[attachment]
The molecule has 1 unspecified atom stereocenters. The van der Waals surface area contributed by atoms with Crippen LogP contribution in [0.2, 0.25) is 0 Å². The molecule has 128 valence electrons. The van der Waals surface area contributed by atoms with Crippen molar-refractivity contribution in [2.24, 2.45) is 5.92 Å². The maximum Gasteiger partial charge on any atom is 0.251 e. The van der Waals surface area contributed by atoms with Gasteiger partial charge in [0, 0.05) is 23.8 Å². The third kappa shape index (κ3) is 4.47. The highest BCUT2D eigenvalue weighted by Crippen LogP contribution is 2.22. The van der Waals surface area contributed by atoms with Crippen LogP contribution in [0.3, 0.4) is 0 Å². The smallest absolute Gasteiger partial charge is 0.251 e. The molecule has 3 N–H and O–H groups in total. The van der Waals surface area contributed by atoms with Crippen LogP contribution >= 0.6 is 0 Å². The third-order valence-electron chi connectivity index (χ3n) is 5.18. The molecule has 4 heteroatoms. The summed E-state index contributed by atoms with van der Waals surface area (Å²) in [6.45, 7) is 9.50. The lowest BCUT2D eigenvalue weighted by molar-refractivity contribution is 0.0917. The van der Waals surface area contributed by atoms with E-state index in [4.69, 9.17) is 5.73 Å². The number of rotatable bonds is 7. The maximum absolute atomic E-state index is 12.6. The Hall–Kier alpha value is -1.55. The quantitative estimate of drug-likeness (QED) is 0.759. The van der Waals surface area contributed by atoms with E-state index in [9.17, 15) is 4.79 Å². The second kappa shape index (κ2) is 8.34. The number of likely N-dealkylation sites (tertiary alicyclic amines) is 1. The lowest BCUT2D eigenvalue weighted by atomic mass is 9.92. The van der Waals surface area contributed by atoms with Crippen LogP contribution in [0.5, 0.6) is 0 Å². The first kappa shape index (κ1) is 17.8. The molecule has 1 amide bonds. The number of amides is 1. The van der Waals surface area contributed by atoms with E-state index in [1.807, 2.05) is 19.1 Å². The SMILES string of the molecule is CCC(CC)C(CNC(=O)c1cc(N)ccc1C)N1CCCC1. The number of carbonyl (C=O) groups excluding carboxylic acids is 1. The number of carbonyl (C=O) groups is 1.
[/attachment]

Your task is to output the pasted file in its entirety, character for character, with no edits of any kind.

The molecule has 1 unspecified atom stereocenters. The van der Waals surface area contributed by atoms with Crippen LogP contribution in [0.2, 0.25) is 0 Å². The molecule has 128 valence electrons. The van der Waals surface area contributed by atoms with Crippen molar-refractivity contribution in [2.24, 2.45) is 5.92 Å². The maximum Gasteiger partial charge on any atom is 0.251 e. The van der Waals surface area contributed by atoms with Gasteiger partial charge in [0, 0.05) is 23.8 Å². The third kappa shape index (κ3) is 4.47. The highest BCUT2D eigenvalue weighted by Crippen LogP contribution is 2.22. The van der Waals surface area contributed by atoms with Crippen LogP contribution in [0.3, 0.4) is 0 Å². The smallest absolute Gasteiger partial charge is 0.251 e. The molecule has 3 N–H and O–H groups in total. The van der Waals surface area contributed by atoms with Crippen LogP contribution >= 0.6 is 0 Å². The third-order valence-electron chi connectivity index (χ3n) is 5.18. The molecule has 4 heteroatoms. The summed E-state index contributed by atoms with van der Waals surface area (Å²) in [6.45, 7) is 9.50. The lowest BCUT2D eigenvalue weighted by molar-refractivity contribution is 0.0917. The van der Waals surface area contributed by atoms with E-state index in [4.69, 9.17) is 5.73 Å². The number of rotatable bonds is 7. The maximum absolute atomic E-state index is 12.6. The Hall–Kier alpha value is -1.55. The quantitative estimate of drug-likeness (QED) is 0.759. The van der Waals surface area contributed by atoms with E-state index in [9.17, 15) is 4.79 Å². The second kappa shape index (κ2) is 8.34. The number of likely N-dealkylation sites (tertiary alicyclic amines) is 1. The lowest BCUT2D eigenvalue weighted by atomic mass is 9.92. The van der Waals surface area contributed by atoms with Crippen LogP contribution in [0.5, 0.6) is 0 Å². The first kappa shape index (κ1) is 17.8. The molecule has 1 amide bonds. The number of amides is 1. The van der Waals surface area contributed by atoms with E-state index in [1.807, 2.05) is 19.1 Å². The SMILES string of the molecule is CCC(CC)C(CNC(=O)c1cc(N)ccc1C)N1CCCC1. The number of carbonyl (C=O) groups excluding carboxylic acids is 1. The number of carbonyl (C=O) groups is 1.